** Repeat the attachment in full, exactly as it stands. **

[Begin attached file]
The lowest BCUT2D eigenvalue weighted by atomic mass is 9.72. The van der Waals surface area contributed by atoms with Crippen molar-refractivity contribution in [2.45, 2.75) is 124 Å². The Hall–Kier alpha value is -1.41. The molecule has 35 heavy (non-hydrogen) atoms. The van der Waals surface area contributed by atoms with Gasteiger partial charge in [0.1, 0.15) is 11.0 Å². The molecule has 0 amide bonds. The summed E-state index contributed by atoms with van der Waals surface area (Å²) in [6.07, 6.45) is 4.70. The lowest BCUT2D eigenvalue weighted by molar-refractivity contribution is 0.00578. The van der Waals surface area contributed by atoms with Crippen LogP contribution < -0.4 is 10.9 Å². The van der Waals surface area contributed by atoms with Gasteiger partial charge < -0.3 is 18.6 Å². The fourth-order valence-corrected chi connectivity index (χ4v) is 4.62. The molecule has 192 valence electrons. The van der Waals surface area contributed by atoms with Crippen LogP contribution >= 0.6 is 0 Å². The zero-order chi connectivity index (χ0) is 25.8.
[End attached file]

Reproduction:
The lowest BCUT2D eigenvalue weighted by atomic mass is 9.72. The van der Waals surface area contributed by atoms with Crippen molar-refractivity contribution in [2.45, 2.75) is 124 Å². The Hall–Kier alpha value is -1.41. The molecule has 35 heavy (non-hydrogen) atoms. The van der Waals surface area contributed by atoms with Gasteiger partial charge in [0.1, 0.15) is 11.0 Å². The molecule has 0 amide bonds. The summed E-state index contributed by atoms with van der Waals surface area (Å²) in [6.07, 6.45) is 4.70. The lowest BCUT2D eigenvalue weighted by molar-refractivity contribution is 0.00578. The van der Waals surface area contributed by atoms with Crippen LogP contribution < -0.4 is 10.9 Å². The van der Waals surface area contributed by atoms with Gasteiger partial charge < -0.3 is 18.6 Å². The fourth-order valence-corrected chi connectivity index (χ4v) is 4.62. The molecule has 192 valence electrons. The van der Waals surface area contributed by atoms with Crippen LogP contribution >= 0.6 is 0 Å². The zero-order chi connectivity index (χ0) is 25.8.